Around 250 couples armed with assault rifles have exchanged or renewed their wedding vows in a commitment ceremony at a US church - angering locals and forcing a school to close.
Scores of brides clad in white and grooms in dark suits, who had been asked to bring their AR-15 semi-automatic rifles, attended the World Peace and Unification Sanctuary in Newfoundland, Pennsylvania.
Some worshippers wore crowns made out of bullets.
The congregation drank holy wine and lined up with their weapons to be splashed with holy water by church officials dressed in flowing bright pink and white garments.
The Unification Sanctuary's leader, the Reverend Hyung Jin "Sean" Moon, is the son of the Reverend Sun Myung Moon, a self-proclaimed messiah who founded the Unification Church, which has been accused of being a cult.
Rev Sean Moon believes the AR-15 symbolises the "rod of iron" mentioned in the Bible's apocalyptic Book of Revelation and that not only every American, but all mankind, has the right to self-defence and to use it to protect "God's children" in the "satanic kingdoms of this world".
The church leader insisted the ceremony was not for "blessing weapons".
However, it outraged some members of the local community who gathered to protest outside the event, holding up posters that read "Worship God, Not Guns" and "God Does Not Bless Guns".
Lisa Desiena, from Scranton, said she owns a gun but added: "I don't need a freaking assault weapon to defend myself.
"Only thing they're good for is killing. Period. That's all that weapon is good for: mass killing. And you want to bless it? Shame on you."
"It's scaring people in the community," another demonstrator told a church member. "Are you aware of that?"
Students from a nearby school were relocated for the day to distance them from the gun-toting couples at the ceremony, according to the Wallenpaupack School District website.
The event also fell on the same day students returned to Marjory Stoneman Douglas High in Parkland, Florida, for the first time since a 19-year-old used an AR-15 to kill 17 students and staff on Valentine's Day.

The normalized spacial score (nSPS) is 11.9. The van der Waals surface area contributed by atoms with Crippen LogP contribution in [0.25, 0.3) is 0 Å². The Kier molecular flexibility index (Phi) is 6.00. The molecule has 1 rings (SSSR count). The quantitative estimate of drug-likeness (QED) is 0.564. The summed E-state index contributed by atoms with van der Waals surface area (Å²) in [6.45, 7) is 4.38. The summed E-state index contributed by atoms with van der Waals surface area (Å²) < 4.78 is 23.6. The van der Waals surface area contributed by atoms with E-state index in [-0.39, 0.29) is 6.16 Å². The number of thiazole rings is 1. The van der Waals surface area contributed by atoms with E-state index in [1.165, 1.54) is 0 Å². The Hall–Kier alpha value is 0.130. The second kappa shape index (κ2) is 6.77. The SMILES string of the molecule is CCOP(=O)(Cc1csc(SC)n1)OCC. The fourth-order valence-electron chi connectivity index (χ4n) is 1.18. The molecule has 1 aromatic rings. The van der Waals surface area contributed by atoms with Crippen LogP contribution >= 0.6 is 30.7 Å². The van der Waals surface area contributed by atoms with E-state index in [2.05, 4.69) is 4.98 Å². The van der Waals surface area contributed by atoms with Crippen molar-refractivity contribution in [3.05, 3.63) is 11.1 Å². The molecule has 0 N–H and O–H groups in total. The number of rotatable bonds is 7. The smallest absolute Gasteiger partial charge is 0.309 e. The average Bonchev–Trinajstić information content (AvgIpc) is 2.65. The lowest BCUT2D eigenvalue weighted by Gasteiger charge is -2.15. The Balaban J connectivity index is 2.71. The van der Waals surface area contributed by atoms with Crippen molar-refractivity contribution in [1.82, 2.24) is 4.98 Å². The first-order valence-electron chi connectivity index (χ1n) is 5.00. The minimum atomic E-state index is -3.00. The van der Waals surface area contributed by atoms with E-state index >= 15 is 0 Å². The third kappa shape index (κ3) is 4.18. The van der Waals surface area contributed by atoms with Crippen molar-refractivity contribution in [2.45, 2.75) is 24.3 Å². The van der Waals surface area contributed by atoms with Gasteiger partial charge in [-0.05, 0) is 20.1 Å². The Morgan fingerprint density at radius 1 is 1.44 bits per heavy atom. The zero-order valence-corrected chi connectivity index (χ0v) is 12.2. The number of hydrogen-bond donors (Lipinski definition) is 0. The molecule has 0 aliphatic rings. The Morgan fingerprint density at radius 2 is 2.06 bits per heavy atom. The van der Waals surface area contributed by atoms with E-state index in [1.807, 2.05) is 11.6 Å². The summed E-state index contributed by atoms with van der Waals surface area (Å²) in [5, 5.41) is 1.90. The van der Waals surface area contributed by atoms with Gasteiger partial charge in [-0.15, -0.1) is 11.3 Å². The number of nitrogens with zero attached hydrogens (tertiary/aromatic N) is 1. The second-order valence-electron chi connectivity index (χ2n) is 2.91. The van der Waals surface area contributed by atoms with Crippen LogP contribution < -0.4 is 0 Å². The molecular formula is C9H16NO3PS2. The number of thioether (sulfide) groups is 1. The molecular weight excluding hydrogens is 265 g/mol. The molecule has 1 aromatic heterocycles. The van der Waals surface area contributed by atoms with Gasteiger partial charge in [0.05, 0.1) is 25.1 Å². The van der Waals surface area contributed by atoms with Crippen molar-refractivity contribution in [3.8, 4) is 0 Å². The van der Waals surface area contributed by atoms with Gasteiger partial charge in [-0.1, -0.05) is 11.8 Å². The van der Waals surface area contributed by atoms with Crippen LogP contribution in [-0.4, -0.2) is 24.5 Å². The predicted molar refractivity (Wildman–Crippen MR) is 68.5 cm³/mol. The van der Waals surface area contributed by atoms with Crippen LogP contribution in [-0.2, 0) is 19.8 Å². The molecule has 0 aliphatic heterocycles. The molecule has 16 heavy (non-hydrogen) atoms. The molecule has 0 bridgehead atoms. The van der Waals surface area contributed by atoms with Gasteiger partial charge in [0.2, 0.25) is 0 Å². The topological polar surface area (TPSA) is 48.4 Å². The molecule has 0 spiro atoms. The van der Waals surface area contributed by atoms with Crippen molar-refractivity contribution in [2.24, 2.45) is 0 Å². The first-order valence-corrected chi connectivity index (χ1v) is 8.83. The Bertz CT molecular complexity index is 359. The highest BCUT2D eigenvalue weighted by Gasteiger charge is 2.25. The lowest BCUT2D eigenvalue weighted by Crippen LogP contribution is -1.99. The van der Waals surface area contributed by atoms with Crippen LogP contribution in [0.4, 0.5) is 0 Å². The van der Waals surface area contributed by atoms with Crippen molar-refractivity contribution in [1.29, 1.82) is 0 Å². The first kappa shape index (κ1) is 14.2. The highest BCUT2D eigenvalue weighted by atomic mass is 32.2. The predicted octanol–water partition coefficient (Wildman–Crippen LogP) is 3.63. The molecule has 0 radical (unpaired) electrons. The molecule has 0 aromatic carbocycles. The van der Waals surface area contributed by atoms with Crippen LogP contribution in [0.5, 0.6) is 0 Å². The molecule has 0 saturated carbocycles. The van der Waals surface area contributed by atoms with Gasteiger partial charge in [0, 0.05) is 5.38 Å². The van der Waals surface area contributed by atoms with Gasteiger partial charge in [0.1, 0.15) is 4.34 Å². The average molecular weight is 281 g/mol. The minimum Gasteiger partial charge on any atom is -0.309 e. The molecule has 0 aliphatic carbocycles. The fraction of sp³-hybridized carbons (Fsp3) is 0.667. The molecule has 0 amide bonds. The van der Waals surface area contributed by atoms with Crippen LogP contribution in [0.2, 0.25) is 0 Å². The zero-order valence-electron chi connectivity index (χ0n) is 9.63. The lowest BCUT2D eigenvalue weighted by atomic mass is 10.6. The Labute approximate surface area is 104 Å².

But those in the congregation believe US school shootings do not justify stricter gun laws.
"I don't think restricting gun ownership has proven that where there are less guns, there will be less violence," said, Andrew Kessler, a lawyer from the affluent suburb of Westchester, New York.
Sreymom Ouk, 41, who attended the ceremony with her husband, Sort Ouk, said they owned an AR-15 to defend the family against "sickos and evil psychopaths".
Rev Moon said in a statement on Facebook that the staff of the Florida school should have been armed.
"If the football coach who rushed into the building to defend students from the shooter with his own body had been allowed to carry a firearm, many lives, including his own, could have been saved," he wrote.
The Pennsylvania church is a staunch supporter of the constitutional amendment that protects the right to bear arms.
It runs a group called Rod of Iron Ministries, which hosted a "President Trump Thank You Dinner" at the weekend to raise money for Gun Owners of America, a grassroots gun rights lobby group.
Wednesday's blessing was planned months before the mass school shooting in Florida.
All weapons brought along were unloaded, secured with zip ties and checked at the door.
Those who did not own an AR-15 were advised to "purchase a $700 gift certificate from a gun store", as evidence of their intent to purchase one in the future.
To not take part in the ceremony "would be a sign of great disrespect", the church's website said.